• Glassnow has only pitched three games but in all three games he has looked worse than Cole has ever looked. Why are you so convinced that he can be a number three? Right now I’m not sure he’s a good number five.

    • Looking at the team, it probably makes more sense to trade Cole next offseason than it does to hold him for another season. His value this coming offseason will be huge if he can remain healthy and pitch well. One thing I think we can all agree on is that we need offense, Cole can bring that. We can’t continue to be bad defensively and offensively, and frankly, I am sick of the defense first idea. It is not working, and not many of their minor leaguers are skilled defensively. Give me 8 guys that can hit, and I can find places to put them in the field. Give me 8 guys that can field, and I may not find a place to hit them.

      • I agree that a baseball team has to be able to hit for power to be successful. The Pirates can’t hit for power and it’s been an Achilles’ heel for two years now. But if you think they can win on offense alone, you don’t know baseball at all. Every successful baseball team can pitch very well. That’s just the game. If the Pirates are going to do anything this year – and that is a great big if – they will need Cole to pitch well and they will need him to be here all year.

        Taillon is comparable to Cole in talent but no one else on their roster is. Nova in my opinion is playing over his head right now and isn’t really better than a three. In my opinion you have to have three good to great pictures on your staff to make the postseason. If next year they dump Cole for offense and live with Kuhl, Glassnow and Brault – assuming Glassnow continues to struggle – they’ll be going nowhere next year too. You can’t put too high a value on good starting pitching.

        And by the way, the Pirates philosophy isn’t “defense first.” As far as I can tell, it never was. The Pirates philosophy appears to be “affordable first.” There are damn few players on this team that are both good offensively and defensively. The only two I can think of art available due to their own stupidity. The common denominator of every Pirate is that they are being paid less than their fair market value. That’s just the truth.

        • I never said I knew much about baseball, but I will say this with 100% certainty, no team has ever won a game while scoring 0 runs. At some point, and at some position, you need to value offense over defense. I think that is what they are trying to do with Josh Bell, but to this point in his career, he has not become the power hitter everyone hoped he would become. It also doesn’t appear that he will while he is in a PIrates uniform. However, his defense has improved to the point that he should stop being substituted for in the later innings.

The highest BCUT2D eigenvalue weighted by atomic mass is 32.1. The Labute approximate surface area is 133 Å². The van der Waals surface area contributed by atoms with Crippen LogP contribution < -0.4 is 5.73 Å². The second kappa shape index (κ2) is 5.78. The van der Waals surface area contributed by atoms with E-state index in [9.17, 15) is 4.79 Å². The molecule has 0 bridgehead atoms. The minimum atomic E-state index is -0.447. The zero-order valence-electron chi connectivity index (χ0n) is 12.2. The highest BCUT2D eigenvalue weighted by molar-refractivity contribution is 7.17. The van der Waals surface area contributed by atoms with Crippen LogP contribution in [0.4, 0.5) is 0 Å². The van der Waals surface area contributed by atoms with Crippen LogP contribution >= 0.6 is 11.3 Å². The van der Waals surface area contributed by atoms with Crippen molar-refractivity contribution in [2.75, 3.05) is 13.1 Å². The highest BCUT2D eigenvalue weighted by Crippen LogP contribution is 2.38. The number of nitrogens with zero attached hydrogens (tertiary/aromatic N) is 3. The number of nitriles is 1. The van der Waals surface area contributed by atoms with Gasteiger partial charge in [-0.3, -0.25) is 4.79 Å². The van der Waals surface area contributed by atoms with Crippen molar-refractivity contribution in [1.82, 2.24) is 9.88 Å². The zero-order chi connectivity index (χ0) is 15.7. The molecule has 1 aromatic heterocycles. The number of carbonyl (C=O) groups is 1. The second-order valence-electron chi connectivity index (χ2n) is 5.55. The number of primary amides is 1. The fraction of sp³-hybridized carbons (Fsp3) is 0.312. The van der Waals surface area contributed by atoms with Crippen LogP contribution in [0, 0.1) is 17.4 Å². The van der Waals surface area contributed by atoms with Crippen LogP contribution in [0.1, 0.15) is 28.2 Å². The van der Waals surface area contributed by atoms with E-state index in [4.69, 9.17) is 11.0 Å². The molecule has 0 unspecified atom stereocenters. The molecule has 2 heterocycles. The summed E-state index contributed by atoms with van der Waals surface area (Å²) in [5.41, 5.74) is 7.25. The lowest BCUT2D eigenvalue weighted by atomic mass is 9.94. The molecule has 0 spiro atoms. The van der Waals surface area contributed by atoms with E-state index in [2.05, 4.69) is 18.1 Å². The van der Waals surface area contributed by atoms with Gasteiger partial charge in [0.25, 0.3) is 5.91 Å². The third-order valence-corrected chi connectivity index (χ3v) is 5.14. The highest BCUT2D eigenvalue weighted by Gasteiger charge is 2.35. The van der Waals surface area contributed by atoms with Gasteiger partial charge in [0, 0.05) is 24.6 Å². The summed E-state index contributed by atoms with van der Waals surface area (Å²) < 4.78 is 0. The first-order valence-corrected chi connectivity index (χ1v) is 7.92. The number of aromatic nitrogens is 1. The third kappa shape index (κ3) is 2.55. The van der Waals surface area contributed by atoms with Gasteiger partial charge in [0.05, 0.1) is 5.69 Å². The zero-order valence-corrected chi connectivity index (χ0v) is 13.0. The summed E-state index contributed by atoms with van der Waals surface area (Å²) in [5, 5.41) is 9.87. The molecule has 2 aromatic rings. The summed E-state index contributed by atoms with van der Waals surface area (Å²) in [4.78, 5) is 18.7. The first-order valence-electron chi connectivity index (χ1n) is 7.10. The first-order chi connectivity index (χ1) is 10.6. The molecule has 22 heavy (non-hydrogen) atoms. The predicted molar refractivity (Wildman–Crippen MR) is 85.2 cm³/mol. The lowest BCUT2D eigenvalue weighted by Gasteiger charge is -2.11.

As for trading Cole, I was only speaking of when his highest return value would be. A team would give up more for 2 years of control than they would for 1 year of control, especially when there is about a 99.9% certainty that he will become a FA, no matter what offer is placed in front of him.

  • Is there any chance the Pirates offer Cole an extension anytime soon? I would really love to see Cole in a Pirates jersey after the 2019 season.

    • No.

      • I think it’s wishful thinking for anyone to truly believe Cole will be in Pittsburgh for his whole career. Best just to enjoy him while you can.

    • gonna gave to break into the tuck a buck jar

    • I hate to say this but with Cole being able to play out his option after 2019. And Scott Boras as his agent. I don’t see an extension in Cole’s future. I could see another Yankees trade. The Yankees have one of the best farm systems. We could get as least 2 of their best prospects. And we would still have Taillon and Nova at the top of the rotation.

    • We will be trading Cole after next year unfortunately. We better hope Keller is ready by then.

      • I think this is the most reasonable assumption. I can see scenarios where they would trade him at the deadline this year, but it would have to be for a boatload of prospects and they would have to really really really be bad – worse than they have been so far – through the trade deadline for that to happen

    • Unfortunately, if Cole can remain healthy, he is probably looking at a 6 year $200 million deal when he hits FA. That is based on the fact that, when healthy, he is one of the more dominant pitchers in baseball, and he will be relatively young when he reaches FA. So it is nearly impossible to see him signing an extension in Pittsburgh.

      My feelings are these, as much as I would love to see management build an offense around Cole, Taillon, and Nova, I realistically don’t see it happening. The next best option would be to trade Cole to build the offense around Taillon, Nova and Glasnow/Kingham/Keller. The only real question is, when do the Pirates get the best return for Cole?

  • This was fantastic stuff Travis. I have really been interested and following the dramatic increase(in relative percentage) in the use of the changeup. The other night might have been the best game Cole ever pitched regardless of game score.